- Full name Marcus Markey Thames
- Born 03/06/1977 in Louisville, MS
- Profile Ht.: 6'2" / Wt.: 220 / Bats: R / Throws: R
- School East Central College (MO)
- Debut 06/10/2002
- Drafted in the 30th round (899th overall) by the New York Yankees in 1996.
Organization Prospect Rankings
Marcus Thames hammered a 95 mph Randy Johnson fastball into the monuments at Yankee Stadium in his first at-bat in the big leagues. Overall, though, he took a step back from a monster 2001 campaign. Thames hit .275 with three home runs during spring training, but the signing of free agent Rondell White and trades for Raul Mondesi and John Vander Wal limited his opportunities. He displayed his strength and bat speed by homering against Johnson, but Thames is probably closer to a .229 hitter (his composite average in 1999-2000 and 2002) than the one who smacked 78 extra-base hits in his third year in Double-A in 2001. Thames, who joined the National Guard as an 18-year-old to help support his family, has the work ethic the Yankees covet. He could develop into a serviceable reserve outfielder.
Another draft-and-follow project, Thames has been highly regarded for his tools, but his breakthrough last season was a pleasant surprise. In his third season at Norwich, Thames made a run at the Eastern League triple crown. His 78 extra-base hits tied journeyman Phil Hiatt for most in the minors. Like Juan Rivera, Thames worked with hitting coach Dan Radison and his game took off. It was just a matter of translating his tools into baseball skills. He was able to do so by improving his plan from at-bat to at-bat. Thames has above-average power to all parts of the park. He's an instinctive outfielder with the range for center and an above-average arm for right. After hitting .236 in his first 656 at-bats in Norwich, Thames will have to prove his season wasn't a fluke. He's a borderline five-tool prospect and needs to avoid falling back into the bad habits that plagued him prior to 2001. Thames continued to rake in the Arizona Fall League, hitting .346-4-20, and would have challenged for a job in New York if the club hadn't acquired Rondell White and John Vander Wal. Thames will spend the 2001 season in Triple-A or wait for a trade.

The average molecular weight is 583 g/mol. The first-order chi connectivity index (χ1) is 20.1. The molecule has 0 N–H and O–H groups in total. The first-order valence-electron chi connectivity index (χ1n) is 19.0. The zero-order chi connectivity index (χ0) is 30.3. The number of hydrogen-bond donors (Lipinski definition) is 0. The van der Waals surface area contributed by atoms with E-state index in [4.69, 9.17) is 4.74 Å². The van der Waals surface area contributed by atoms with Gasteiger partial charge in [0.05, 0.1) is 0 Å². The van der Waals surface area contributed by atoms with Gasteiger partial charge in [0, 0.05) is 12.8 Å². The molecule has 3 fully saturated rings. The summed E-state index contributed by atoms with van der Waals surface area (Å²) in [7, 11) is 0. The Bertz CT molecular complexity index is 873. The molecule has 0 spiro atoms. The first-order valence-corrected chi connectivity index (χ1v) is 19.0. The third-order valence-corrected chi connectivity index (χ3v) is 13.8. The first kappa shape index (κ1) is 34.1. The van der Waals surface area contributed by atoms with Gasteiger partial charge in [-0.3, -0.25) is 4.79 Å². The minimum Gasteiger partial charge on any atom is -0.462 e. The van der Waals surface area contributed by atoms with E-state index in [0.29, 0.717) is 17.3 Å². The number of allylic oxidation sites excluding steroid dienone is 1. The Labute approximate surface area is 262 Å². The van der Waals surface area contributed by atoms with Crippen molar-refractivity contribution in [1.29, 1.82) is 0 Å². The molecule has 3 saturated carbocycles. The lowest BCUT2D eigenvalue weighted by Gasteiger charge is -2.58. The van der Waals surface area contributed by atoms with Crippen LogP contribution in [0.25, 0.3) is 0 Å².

Few players in the system can match the array of tools possessed by Thames, yet another draft-and-follow on this list. His power potential, speed and arm all are above-average, though he's still learning how to put them to good use. He's too undisciplined at the plate, which is why he makes inconsistent contact and has batted .234 and .241 in the last two seasons. He also needs to improve his baserunning skills after going 1-for-6 stealing bases in 2000. Regularly used in right field, Thames could play center field if needed. He has been at Norwich since midseason 1999, but he'll have to return there yet again this year to show he can handle Double-A pitching. It will be a pivotal season for Thames, who likely will fall by the wayside if he doesn't show improvement.
Minor League Top Prospects
For all of his tools, Thames struggled for much of his first two seasons in Norwich. His third stop in the EL was entirely different, though Thames had to wait until Rivera left for Triple-A to get his proper acclaim. He led the league in runs, doubles, extra-base hits (78), on-base percentage (.410) and slugging percentage (.598). He'll have to prove himself in Triple-A because he was 24 and taking his third shot at Double-A, but EL managers think he'll do so. His all-around package of tools is impressive. "He's a good example of patience being rewarded," one scout said. "He's starting to put things together now. He's going to be a frontline outfielder. He's not a good center fielder yet, but he's going to be one."